On the heels of the fight to keep caffeine-packed alcoholic “energy drinks” out of the hands of young people, a new health concern is emerging over a new product — whipped cream with a twist. Cans of flavored alcohol-infused whipped cream, yes whipped cream, with names like Cream and Whipped Lightening have been popping up on local liquor store shelves. Much like the alcoholic energy drinks that the Federal Drug Administration threatened to ban in November (the maker of the controversial Four Loko brand has agreed to remove caffeine and two other ingredients, guarana and taurine), the toppings come in flavors like raspberry, German chocolate, cherry, Amaretto, caramel and vanilla flavors, which are especially inviting to young people. Similarly these so-called “whipahols” also pack a powerful punch at 15 percent alcohol, about 30-proof. Depending on how much is consumed, some experts contend, that can be about three times the amount found in beer.
November 12, 2010, Marietta, GA – Cobb Alcohol Taskforce is proud to announce that Cobb Alcohol Taskforce Coordinator, Cathy Finck, was awarded the Prevention Pioneer in Georgia Award. The award was given by the Georgia Department of Behavioral Health, Developmental Disabilities and Addictive Diseases at a recent 4th Annual Georgia School of Addiction Studies at a conference recently held in Savannah, Georgia. The award was given to Finck and five of her peers in acknowledgement of their continual dedication and contributions to prevention in Georgia.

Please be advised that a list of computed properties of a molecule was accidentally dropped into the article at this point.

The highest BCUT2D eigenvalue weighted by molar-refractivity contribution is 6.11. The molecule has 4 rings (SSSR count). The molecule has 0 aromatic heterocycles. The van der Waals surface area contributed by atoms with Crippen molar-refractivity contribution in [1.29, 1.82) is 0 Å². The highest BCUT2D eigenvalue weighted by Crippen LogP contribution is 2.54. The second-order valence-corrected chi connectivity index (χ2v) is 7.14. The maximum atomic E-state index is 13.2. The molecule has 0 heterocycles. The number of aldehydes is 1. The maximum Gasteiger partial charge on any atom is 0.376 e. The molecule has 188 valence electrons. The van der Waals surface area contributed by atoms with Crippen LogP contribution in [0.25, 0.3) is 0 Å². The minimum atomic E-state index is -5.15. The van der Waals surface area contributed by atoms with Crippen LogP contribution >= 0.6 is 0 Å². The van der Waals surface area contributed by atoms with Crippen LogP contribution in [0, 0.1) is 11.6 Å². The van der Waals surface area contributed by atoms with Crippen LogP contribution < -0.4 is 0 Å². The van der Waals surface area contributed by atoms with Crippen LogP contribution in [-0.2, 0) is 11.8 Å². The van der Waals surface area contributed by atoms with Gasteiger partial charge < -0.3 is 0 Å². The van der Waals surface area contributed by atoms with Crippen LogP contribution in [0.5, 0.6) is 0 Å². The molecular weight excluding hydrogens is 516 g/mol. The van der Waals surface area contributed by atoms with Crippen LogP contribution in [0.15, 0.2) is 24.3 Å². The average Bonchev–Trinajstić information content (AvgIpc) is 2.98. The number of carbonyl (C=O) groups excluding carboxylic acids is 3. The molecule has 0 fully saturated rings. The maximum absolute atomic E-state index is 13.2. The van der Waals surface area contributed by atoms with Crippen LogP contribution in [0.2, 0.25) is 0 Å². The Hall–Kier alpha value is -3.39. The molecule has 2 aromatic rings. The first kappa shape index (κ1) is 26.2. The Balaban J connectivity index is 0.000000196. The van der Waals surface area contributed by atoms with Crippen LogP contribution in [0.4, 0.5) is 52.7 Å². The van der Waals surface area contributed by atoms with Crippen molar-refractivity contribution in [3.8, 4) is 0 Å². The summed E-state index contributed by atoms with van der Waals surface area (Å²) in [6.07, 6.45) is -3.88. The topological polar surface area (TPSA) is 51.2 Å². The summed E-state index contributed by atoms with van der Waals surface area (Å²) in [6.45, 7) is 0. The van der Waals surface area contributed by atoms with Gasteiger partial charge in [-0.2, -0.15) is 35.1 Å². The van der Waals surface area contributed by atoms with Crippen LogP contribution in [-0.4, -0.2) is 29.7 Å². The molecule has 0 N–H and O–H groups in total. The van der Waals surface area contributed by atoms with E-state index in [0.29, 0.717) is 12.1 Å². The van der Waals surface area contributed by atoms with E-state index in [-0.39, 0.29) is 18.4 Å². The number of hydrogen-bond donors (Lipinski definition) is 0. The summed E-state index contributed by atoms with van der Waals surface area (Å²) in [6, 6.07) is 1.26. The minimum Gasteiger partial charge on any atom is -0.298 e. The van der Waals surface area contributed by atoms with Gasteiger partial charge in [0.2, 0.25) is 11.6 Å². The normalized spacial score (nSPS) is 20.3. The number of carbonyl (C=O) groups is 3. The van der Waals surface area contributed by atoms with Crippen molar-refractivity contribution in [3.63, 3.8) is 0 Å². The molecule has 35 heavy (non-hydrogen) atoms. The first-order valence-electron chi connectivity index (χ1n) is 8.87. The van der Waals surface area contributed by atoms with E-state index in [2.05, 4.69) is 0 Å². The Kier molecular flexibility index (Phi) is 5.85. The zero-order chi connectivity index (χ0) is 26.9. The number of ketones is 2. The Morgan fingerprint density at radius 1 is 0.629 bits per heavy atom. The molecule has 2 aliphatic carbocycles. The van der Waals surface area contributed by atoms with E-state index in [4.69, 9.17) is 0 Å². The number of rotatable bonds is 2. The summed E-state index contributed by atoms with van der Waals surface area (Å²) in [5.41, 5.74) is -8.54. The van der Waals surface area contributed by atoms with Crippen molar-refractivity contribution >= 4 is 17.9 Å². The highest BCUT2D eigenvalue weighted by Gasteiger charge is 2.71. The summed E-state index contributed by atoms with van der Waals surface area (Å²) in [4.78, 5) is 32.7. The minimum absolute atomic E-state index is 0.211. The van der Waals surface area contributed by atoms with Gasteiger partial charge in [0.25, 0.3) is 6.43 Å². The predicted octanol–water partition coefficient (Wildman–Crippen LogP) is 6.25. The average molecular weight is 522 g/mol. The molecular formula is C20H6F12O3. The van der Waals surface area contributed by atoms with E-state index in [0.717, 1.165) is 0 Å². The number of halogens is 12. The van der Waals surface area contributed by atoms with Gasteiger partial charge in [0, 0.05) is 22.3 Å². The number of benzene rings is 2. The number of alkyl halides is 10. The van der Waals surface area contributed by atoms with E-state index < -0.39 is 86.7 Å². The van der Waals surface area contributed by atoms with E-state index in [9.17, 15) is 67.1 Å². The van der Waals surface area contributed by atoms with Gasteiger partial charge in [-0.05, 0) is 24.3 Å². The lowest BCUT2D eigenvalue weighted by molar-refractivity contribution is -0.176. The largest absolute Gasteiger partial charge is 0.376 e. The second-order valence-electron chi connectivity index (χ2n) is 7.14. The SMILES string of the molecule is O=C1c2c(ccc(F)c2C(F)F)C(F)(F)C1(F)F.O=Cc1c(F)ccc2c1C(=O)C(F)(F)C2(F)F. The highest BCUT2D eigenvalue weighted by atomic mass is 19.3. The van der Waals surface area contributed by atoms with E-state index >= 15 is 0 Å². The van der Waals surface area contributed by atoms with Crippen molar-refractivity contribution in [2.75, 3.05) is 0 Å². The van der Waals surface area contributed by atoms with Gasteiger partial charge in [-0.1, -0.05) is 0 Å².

The award ceremony included a brief recap of Cathy Finck’s career in prevention:
“Cathy Finck has worked in the substance abuse field for 22 years and her experience mirrors the theme of this year’s conference…from Prevention to Treatment to Recovery. Cathy has pioneered efforts for involving Georgia families in substance abuse prevention, treatment and recovery systems and services. Cathy has consulted with many organizations on substance abuse related issues for children and families, community mobilization and coalition building, environmental system change, strategic planning and public policy. Some of the organizations Cathy has worked with over the years are: Substance Abuse Mental Health Services Administration, Pacific Institute for Research and Evaluation, Office of Juvenile Justice and Delinquency Prevention, Parent Resources & Information for Drug Education, Georgia Department of Human Resources, Georgia Council on Substance Abuse, Georgia Children and Youth Coordinating Council, The Council on Alcohol and Drugs, Cobb County Safe and Drug-free Schools’ Prevention Intervention Center, National Families in Action and Cobb Community Collaborative. Currently Cathy serves as Coordinator for the Cobb Alcohol Taskforce, as 2nd Vice President for the Georgia Coalition to Prevent Underage Drinking, and as a SAMSHA Consultant for the Child and Adolescent Mental Health and Substance Abuse State Infrastructure Grants.”
About the Cobb Alcohol Taskforce – Cobb Alcohol Taskforce is an alliance of individuals and organizations which mobilizes and challenges Cobb County adults to reduce underage drinking and youth binge drinking, by advancing strategic enforcement, policy and education goals.